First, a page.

Do Police Have To Arrest Me For Domestic Violence?
In some states, police who are called to the scene of a domestic dispute must, by law, arrest at least one of the people involved. This is usually rationalized by saying that even if a domestic dispute does not reach the level of intimate partner violence, it is a breach of the peace. Alternatively, if physical violence does occur, states want to regulate and punish that behavior so it does not happen again. If you are arrested due to a domestic dispute, you may face several different potential charges, depending on the specific nature of your situation.
Florida law states that police do not have to arrest anyone in the event of a domestic dispute, but may do so if they believe that there is probable cause for the arrest. However, the statute also says, explicitly, that the state’s public policy will “strongly discourage” arresting and charging both participants in a domestic dispute, because too often this tactic is used so law enforcement does not have to parse out who may be truly responsible for the conflict. The primary aggressor is the person who should face consequences.
If probable cause exists, you can be arrested without a warrant, though they cannot hold you for very long unless your offense is egregious and bail is denied. The exception to this, however, is if you commit a domestic violence offense by breaching a protective order. If you do this, the police must arrest you and hold you for up to 36 hours, to give your alleged victim a chance to get away.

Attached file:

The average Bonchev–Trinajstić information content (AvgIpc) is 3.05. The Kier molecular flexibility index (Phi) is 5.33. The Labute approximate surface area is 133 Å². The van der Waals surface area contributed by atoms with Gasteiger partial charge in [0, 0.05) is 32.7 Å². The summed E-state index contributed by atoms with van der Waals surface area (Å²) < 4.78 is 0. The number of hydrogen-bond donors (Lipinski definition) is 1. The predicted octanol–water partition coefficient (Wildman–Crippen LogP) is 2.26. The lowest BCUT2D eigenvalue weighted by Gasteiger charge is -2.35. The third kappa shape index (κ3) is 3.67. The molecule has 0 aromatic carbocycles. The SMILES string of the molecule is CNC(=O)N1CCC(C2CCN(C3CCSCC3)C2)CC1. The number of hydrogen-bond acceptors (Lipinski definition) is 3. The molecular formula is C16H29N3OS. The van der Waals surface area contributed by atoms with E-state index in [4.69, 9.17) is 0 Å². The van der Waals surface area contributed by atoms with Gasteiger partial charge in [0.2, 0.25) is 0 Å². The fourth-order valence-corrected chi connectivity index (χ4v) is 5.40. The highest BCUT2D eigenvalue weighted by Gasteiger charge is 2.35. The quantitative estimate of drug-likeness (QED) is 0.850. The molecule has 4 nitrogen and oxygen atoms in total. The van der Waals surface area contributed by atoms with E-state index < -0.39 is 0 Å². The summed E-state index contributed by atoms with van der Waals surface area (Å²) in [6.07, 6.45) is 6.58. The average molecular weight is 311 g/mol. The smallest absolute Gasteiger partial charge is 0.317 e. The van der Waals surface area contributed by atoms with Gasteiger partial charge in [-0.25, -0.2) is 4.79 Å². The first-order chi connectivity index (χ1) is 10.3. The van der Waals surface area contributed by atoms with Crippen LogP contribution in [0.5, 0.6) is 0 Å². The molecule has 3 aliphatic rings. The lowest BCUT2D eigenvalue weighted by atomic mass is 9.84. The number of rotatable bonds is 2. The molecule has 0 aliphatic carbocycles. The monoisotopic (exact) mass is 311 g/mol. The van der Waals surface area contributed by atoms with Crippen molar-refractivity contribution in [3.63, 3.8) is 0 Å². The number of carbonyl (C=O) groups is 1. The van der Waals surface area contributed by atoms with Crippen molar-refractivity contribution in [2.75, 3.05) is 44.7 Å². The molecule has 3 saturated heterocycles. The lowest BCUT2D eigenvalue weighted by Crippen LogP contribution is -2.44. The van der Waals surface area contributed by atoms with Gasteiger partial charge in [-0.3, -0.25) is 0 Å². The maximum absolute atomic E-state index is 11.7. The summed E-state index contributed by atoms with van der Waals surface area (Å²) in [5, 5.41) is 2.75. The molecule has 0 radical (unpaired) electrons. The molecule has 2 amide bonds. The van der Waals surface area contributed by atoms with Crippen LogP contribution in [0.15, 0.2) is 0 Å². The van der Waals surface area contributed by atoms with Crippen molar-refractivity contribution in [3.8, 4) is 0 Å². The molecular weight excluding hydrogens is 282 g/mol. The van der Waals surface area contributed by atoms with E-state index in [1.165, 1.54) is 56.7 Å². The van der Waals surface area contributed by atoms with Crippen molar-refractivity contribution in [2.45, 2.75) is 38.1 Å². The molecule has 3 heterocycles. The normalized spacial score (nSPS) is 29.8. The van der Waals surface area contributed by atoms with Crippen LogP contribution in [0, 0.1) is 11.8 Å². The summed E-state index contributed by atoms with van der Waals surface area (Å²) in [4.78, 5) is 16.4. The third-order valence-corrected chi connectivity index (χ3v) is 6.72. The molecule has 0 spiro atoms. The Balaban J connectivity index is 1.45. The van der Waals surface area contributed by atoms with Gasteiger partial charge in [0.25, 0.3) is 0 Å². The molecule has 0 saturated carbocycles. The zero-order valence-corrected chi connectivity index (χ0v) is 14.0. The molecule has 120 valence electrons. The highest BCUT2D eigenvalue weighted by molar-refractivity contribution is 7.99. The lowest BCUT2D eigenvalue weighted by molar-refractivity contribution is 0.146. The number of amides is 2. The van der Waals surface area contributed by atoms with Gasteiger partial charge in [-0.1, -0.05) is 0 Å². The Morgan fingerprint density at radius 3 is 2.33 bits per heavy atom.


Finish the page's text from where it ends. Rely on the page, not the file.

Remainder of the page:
Sometimes, one might wonder why anyone has to be arrested for a domestic dispute, given that so often, these issues are seen as private affairs. The answer is that because the state of Florida has a vested interest in stopping domestic violence, arrests are sometimes necessary so that neither party can drop charges and allow the alleged abuser to get away without consequences. Too often, the alleged victim of a domestic dispute will try and have the charges dropped, out of fear or a genuine wish to recant, but only Florida state’s attorneys can make the decision to drop a case.
If your case does go to trial, you may be inclined to minimize it, given that the statutory term of imprisonment for domestic violence is only 5 days in jail. However, the underlying offense can and will be charged more seriously. For example, if you commit a domestic battery, you may only serve the 5 days for domestic violence, but the sentence for domestic battery is up to 1 year in jail, plus fines and costs.
Contact A West Palm Beach Domestic Violence Attorney
A domestic violence charge can change your life. If you have been arrested in the midst of a domestic dispute, your next step should be to contact a West Palm Beach criminal attorney at the firm of Perlet, Shiner, Melchiorre & Walsh, P.A. Our firm has years of experience in these types of cases, and can work hard to make sure your rights are protected. Call our offices today at 561-721-0552 to speak to an attorney.